Since the 1960s and 70s, the U.S. Armed Forces have used aptitude tests to help determine who's qualified to join and what jobs suit members best.

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Whether you're in school and planning what to study, or an adult considering a career change, it can be difficult to decide what you want to do for a living. There are lots of competing factors: the job market, salary expectations and the possibility of relocation. Two factors -- the kind of job you'd enjoy and what type you'd be good at -- have been the subjects of numerous aptitude tests. You've probably already taken several of them.

These tests attempt to quantify a seemingly enormous topic -- your career goals -- with huge ramifications for the test subject. After all, your career can define a significant portion of your life, and career decisions impact the course of your life for decades. It makes sense, then, that these decisions wouldn't be made on a whim, but rather with some cold, hard data showing exactly what you are and aren't suited for; which jobs will keep you satisfied and fulfilled; and which ones will leave you bored and frustrated.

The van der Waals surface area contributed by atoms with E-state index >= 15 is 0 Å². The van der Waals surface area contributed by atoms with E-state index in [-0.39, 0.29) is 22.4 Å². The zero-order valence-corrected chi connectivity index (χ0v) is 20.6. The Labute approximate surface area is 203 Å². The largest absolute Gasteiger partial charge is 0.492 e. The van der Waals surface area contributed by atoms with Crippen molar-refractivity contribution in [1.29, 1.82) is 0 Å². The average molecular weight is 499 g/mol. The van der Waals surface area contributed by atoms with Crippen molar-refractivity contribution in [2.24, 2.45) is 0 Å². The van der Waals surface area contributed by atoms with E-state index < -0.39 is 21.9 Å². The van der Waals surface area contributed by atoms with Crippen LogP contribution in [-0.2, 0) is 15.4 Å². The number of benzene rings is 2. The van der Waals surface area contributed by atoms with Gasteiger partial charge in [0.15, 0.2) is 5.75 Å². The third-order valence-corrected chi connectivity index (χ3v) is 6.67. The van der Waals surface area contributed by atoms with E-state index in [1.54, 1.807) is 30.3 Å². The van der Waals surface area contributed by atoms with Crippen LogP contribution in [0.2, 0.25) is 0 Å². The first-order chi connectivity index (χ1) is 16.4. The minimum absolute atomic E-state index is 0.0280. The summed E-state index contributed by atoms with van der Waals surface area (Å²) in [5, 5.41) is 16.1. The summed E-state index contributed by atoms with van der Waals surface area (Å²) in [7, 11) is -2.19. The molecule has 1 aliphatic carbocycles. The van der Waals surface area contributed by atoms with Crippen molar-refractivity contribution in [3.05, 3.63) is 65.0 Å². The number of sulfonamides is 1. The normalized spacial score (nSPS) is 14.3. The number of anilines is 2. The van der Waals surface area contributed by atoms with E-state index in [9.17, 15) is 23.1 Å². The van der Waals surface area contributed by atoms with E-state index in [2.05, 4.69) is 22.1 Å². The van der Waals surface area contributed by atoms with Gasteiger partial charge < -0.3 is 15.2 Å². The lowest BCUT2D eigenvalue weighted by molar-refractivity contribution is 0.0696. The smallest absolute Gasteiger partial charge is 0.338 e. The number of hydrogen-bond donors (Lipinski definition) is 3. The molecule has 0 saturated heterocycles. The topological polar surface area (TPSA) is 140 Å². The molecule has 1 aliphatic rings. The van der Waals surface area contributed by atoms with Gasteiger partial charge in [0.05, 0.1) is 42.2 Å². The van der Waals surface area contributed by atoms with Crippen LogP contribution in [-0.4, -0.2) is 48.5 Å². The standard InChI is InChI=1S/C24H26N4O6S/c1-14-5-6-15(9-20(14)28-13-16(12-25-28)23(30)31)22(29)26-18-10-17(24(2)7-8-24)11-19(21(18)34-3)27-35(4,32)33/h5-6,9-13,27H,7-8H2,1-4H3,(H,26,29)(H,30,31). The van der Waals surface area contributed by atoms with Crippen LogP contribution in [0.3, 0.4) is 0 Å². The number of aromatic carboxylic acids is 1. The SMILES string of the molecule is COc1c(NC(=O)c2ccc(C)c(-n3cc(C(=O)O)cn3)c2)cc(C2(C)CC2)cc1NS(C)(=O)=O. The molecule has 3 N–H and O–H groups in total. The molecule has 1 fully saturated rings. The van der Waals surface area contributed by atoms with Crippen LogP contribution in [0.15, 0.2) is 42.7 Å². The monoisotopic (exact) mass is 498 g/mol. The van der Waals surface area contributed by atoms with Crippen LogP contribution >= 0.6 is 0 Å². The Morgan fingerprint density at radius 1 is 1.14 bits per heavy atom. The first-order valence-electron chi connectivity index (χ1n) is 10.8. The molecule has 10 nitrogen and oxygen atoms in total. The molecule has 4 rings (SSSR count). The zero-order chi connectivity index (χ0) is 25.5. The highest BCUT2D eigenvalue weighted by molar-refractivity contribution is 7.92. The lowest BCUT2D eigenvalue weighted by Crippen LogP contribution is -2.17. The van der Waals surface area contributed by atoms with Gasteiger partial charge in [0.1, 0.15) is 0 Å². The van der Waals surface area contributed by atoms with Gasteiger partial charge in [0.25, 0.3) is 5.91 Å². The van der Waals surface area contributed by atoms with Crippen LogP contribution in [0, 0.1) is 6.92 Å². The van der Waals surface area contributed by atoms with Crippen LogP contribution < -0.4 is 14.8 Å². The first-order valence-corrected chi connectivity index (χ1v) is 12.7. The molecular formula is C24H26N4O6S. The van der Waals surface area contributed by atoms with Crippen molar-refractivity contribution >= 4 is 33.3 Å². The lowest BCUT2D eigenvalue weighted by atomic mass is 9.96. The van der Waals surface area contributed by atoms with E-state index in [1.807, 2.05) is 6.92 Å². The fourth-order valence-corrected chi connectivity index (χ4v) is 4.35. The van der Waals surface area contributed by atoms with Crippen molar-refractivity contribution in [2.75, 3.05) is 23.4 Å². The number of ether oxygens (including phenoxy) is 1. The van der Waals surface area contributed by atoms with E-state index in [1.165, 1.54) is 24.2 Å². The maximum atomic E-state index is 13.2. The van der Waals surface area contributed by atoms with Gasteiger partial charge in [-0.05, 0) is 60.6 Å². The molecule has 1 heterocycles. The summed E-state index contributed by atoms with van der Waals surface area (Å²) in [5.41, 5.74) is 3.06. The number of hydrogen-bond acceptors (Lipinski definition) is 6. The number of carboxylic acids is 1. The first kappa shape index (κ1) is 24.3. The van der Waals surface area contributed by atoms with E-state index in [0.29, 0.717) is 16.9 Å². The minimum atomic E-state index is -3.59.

Sometimes, employers use career tests to help place employees in positions they would tend to excel in -- or even to weed out applicants unsuited for the company.

In this article, we're going to look at career tests, when you're likely to take one, and how the results are tabulated and used to determine your aptitude and interests.